We know, we know, it's the most wonderful time of the year. But sometimes the holidays can be too much. Too much spending, too much traffic, too much figgy pudding, too much face time with crazy relatives, too much with the questions from Aunt Betty about your love life, too much stressing about your impending New Year's resolution, too much brooding over the resolutions you didn't keep last year . . . sorry, are we stressing you out? Anyway, it's no surprise that some people find themselves feeling anything but holly-jolly this time of year. If you find yourself in a grinchy or blue mood, here's how to get your holiday spirit back.
Lower your expectationsYou might not find that sentiment printed on a Hallmark card anytime soon, but it's easy to fall into a funk when you're expecting your holiday to be Pinterest-perfect. "People often put a lot of pressure on making the holidays perfect, and this stress can bring us down and have us feeling worn out," says Erik Fisher, PhD (also known as "Dr. E"), a psychologist and emotional dynamics expert in Atlanta. If your happiness depends on your family acting like they're a living, breathing Norman Rockwell painting, your apartment resembling the Pottery Barn catalog, and your soulmate magically appearing under the mistletoe, you're bound to be disappointed. "In the end, it's not about the things you get or give—it's about the quality of time that you spend." Focus on the simple things that make your holidays special, even if it's just inviting a friend over for eggnog or watching Elf on repeat.
Avoid your biggest annoyances"If you tell your doctor that your head hurts when you hit it with a hammer, he's probably going to tell you to stop hitting yourself with a hammer," Dr. E says. So if there's a particular tradition you're dreading, figure out how to make it less draining this year. "For loneliness, reach out to others," says Stephen Josephson, PhD, a cognitive behavioral psychologist in NYC. "For money stress, create a budget. If traveling to be with family has traditionally resulted in conflict, consider staying in a hotel as opposed to being in someone's house." These small changes can make it easier to stay in good spirits.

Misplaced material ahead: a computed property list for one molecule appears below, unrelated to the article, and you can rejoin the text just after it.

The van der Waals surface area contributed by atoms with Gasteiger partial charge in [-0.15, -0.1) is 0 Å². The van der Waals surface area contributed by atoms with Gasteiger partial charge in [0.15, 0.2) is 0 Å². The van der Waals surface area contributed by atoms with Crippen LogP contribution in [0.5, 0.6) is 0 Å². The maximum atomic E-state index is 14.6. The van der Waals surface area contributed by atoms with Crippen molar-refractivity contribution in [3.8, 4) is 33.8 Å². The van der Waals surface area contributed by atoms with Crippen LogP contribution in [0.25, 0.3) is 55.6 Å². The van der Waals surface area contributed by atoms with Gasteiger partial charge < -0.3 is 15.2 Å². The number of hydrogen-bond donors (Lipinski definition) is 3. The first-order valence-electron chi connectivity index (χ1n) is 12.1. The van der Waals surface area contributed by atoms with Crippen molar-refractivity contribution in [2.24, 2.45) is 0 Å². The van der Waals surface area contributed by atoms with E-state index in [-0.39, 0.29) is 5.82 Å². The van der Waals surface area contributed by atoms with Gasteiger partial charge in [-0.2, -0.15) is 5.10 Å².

Take care of yourselfIt's below freezing outside, you have a million things to do, and your coworker just left a heaping tray of gingersnaps in the break room. Suffice it to say the holidays can derail your healthy habits pretty quickly. "Because of the holiday time crunch, people don't feel they have time to keep up with everything, and exercise can be the first thing to go," Dr. E says. "But exercise is a great way to battle the blues. Make time to keep up with it." While you're at it, watch your added sugar intake and keep your hot buttered rum intake in check. "Increased food and alcohol intake can impact your mood, so work on managing excesses," Dr. Josephson says.
Watch for warning signsIf you still can't seem to shake the holiday blues, it might be more than just a seasonal funk. "When your mood lasts for longer than a few weeks or carries on through the New Year, this may be more than the blues," Dr. E says. One in four Americans suffer from a mental illness, and an estimated 14 million Americans suffer from Seasonal Affective Disorder (SAD). It's a form of depression that strikes during the bleak winter months.1 "Some of the signs include an increase in carb cravings, sleep, social isolation, and a decreased interest in activities," Dr. Josephson says. SAD can often be treated effectively with light therapy, so talk to a medical professional if you think your holiday blues are a sign of something more serious.
Source:1. Are You Sad This Winter? Coping with Seasonal Affective Disorder
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